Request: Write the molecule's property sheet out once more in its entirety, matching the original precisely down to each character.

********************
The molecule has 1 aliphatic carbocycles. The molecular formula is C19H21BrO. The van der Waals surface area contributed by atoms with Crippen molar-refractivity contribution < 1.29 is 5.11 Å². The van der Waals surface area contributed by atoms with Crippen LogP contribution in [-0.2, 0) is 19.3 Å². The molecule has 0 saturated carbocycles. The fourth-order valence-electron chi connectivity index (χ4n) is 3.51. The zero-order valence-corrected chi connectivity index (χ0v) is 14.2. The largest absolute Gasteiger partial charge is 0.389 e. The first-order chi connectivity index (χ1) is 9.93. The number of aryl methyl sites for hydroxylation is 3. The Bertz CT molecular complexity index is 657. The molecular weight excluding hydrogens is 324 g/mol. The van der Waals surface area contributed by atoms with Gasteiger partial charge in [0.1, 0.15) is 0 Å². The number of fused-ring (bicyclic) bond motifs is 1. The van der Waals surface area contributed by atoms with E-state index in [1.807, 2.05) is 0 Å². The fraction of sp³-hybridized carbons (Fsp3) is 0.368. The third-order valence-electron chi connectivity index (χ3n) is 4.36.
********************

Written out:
The molecule has 1 aliphatic carbocycles. The molecular formula is C19H21BrO. The van der Waals surface area contributed by atoms with Crippen molar-refractivity contribution < 1.29 is 5.11 Å². The van der Waals surface area contributed by atoms with Crippen LogP contribution in [-0.2, 0) is 19.3 Å². The molecule has 0 saturated carbocycles. The fourth-order valence-electron chi connectivity index (χ4n) is 3.51. The zero-order valence-corrected chi connectivity index (χ0v) is 14.2. The largest absolute Gasteiger partial charge is 0.389 e. The first-order chi connectivity index (χ1) is 9.93. The number of aryl methyl sites for hydroxylation is 3. The Bertz CT molecular complexity index is 657. The molecular weight excluding hydrogens is 324 g/mol. The van der Waals surface area contributed by atoms with Gasteiger partial charge in [0.1, 0.15) is 0 Å². The number of fused-ring (bicyclic) bond motifs is 1. The van der Waals surface area contributed by atoms with E-state index in [1.807, 2.05) is 0 Å². The fraction of sp³-hybridized carbons (Fsp3) is 0.368. The third-order valence-electron chi connectivity index (χ3n) is 4.36.